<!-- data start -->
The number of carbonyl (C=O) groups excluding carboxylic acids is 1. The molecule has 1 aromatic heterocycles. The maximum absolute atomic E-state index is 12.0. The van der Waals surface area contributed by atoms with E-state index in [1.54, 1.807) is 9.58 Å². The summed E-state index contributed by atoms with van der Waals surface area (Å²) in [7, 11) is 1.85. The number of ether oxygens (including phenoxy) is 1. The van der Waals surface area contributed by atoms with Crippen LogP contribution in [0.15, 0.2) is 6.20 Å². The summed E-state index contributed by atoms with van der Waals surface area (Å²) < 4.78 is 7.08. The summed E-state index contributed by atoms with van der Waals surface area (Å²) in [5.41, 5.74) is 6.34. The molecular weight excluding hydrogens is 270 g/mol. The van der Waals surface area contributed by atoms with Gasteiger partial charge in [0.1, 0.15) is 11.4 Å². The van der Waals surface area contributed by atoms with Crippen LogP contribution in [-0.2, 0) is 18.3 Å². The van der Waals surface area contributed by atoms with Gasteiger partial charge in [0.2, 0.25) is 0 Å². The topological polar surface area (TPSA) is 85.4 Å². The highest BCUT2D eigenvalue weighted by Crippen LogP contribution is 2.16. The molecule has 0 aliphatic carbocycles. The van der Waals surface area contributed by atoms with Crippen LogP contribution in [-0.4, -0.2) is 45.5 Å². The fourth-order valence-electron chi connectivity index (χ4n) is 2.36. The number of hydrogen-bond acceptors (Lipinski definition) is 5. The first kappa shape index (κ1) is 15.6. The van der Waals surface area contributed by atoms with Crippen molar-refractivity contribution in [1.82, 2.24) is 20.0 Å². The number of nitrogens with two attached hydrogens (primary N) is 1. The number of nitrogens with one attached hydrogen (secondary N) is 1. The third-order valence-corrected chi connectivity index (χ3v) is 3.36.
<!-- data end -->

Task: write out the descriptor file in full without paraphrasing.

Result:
The number of carbonyl (C=O) groups excluding carboxylic acids is 1. The molecule has 1 aromatic heterocycles. The maximum absolute atomic E-state index is 12.0. The van der Waals surface area contributed by atoms with E-state index in [1.54, 1.807) is 9.58 Å². The summed E-state index contributed by atoms with van der Waals surface area (Å²) in [7, 11) is 1.85. The number of ether oxygens (including phenoxy) is 1. The van der Waals surface area contributed by atoms with Crippen LogP contribution in [0.15, 0.2) is 6.20 Å². The summed E-state index contributed by atoms with van der Waals surface area (Å²) < 4.78 is 7.08. The summed E-state index contributed by atoms with van der Waals surface area (Å²) in [5.41, 5.74) is 6.34. The molecular weight excluding hydrogens is 270 g/mol. The van der Waals surface area contributed by atoms with Gasteiger partial charge in [0.1, 0.15) is 11.4 Å². The van der Waals surface area contributed by atoms with Crippen LogP contribution in [-0.2, 0) is 18.3 Å². The van der Waals surface area contributed by atoms with Gasteiger partial charge in [0.2, 0.25) is 0 Å². The topological polar surface area (TPSA) is 85.4 Å². The highest BCUT2D eigenvalue weighted by Crippen LogP contribution is 2.16. The molecule has 0 aliphatic carbocycles. The van der Waals surface area contributed by atoms with Crippen LogP contribution in [-0.4, -0.2) is 45.5 Å². The fourth-order valence-electron chi connectivity index (χ4n) is 2.36. The number of hydrogen-bond acceptors (Lipinski definition) is 5. The first kappa shape index (κ1) is 15.6. The van der Waals surface area contributed by atoms with Crippen molar-refractivity contribution in [1.82, 2.24) is 20.0 Å². The number of nitrogens with two attached hydrogens (primary N) is 1. The number of nitrogens with one attached hydrogen (secondary N) is 1. The third-order valence-corrected chi connectivity index (χ3v) is 3.36.